Inflation is cooling, but utility bills are still heating up. One factor increasing your power bill is time-of-use pricing, an electric rate schedule that adjusts the price of your electricity kilowatts based on when you're using it. However, you can use this information to your advantage, lowering your overall energy bills. Here are some tips on how to put those kilowatt savings back into your piggy bank.
Appliances That Consume the Most Energy
To best conserve energy and money, start by identifying which appliances are the biggest offenders on your monthly bill. Here are percentages of how much of your total energy each major appliance roughly uses.
• Heating and cooling: 45-50%
• Water heater: 12%
• Lighting: 9-12%
• Refrigerator: 8%
• Washer and dryer: 5%
• Electric oven and stove: 3%
• Dishwasher: 2%
•TV and media: 2%
Find Your Peak
Generally, the least expensive time to run your appliances is later in the evening, when most homes in your area begin to turn off lights and other appliances, reducing the load on the power grid. In many areas, off-peak prices are approximately 70% less than peak prices. Peak hours vary slightly by region, so check with your utility provider.
Additionally, weekends are considered to be off-peak hours for the entire day. If you can plan your energy-intensive tasks for Saturday and Sunday, you’ll typically save money on your monthly energy bill.
Here’s an overview of the peak hours by time zone and season so you know when to avoid running your appliances.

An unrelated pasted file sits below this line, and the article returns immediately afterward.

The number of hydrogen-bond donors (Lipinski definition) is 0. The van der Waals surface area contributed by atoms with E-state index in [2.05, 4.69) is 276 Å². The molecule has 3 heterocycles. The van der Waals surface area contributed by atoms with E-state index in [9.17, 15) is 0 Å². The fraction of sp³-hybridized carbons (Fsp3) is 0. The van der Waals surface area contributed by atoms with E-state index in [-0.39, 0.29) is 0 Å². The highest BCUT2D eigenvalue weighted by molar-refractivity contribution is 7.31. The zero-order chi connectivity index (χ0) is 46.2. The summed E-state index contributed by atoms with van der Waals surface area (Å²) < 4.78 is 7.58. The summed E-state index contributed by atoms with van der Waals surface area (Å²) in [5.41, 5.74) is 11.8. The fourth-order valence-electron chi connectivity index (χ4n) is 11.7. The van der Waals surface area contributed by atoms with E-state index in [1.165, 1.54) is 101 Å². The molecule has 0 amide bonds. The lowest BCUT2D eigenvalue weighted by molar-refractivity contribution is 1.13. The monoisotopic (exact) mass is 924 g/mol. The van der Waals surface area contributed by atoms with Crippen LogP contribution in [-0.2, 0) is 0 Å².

|8 a.m.-11 p.m.
|6-10 a.m., 6-10 p.m.
|5-9 a.m., 5-9 p.m.
|7 a.m.-10 p.m.
|6-10 a.m., 5-8 p.m.
Be Mindful of “Vampire” Appliances
It’s estimated that up to 35% of household energy use is due to “vampire” appliances — items that draw energy even when unused. Cellphone and laptop charging bricks are one of the biggest offenders — keep them unplugged when not in active use. If you want to hunt down all your vampires, many public libraries will loan you an energy meter to determine exactly how much electricity your appliances use, or you can purchase one on Amazon.
Take advantage of timers on your appliances. For example, some dryers have delay timers, so you can schedule a cycle to start during off-peak hours. Your dishwasher may also offer a “delay 4 hours” setting that you can use as well. It’s best to schedule these cycles for off-peak but before sleeping for safety reasons.
Also, invest in ENERGY STAR appliances. While they may have a slightly higher up-front cost, ENERGY STAR-rated appliances save money in the long run with their energy efficiency. New smart appliances go even further by allowing you to schedule them to run at an optimal time or to turn them off remotely if you forget to do so before leaving home. Programmable smart thermostats like the Nest can also help regulate energy and add more pennies to your bank.
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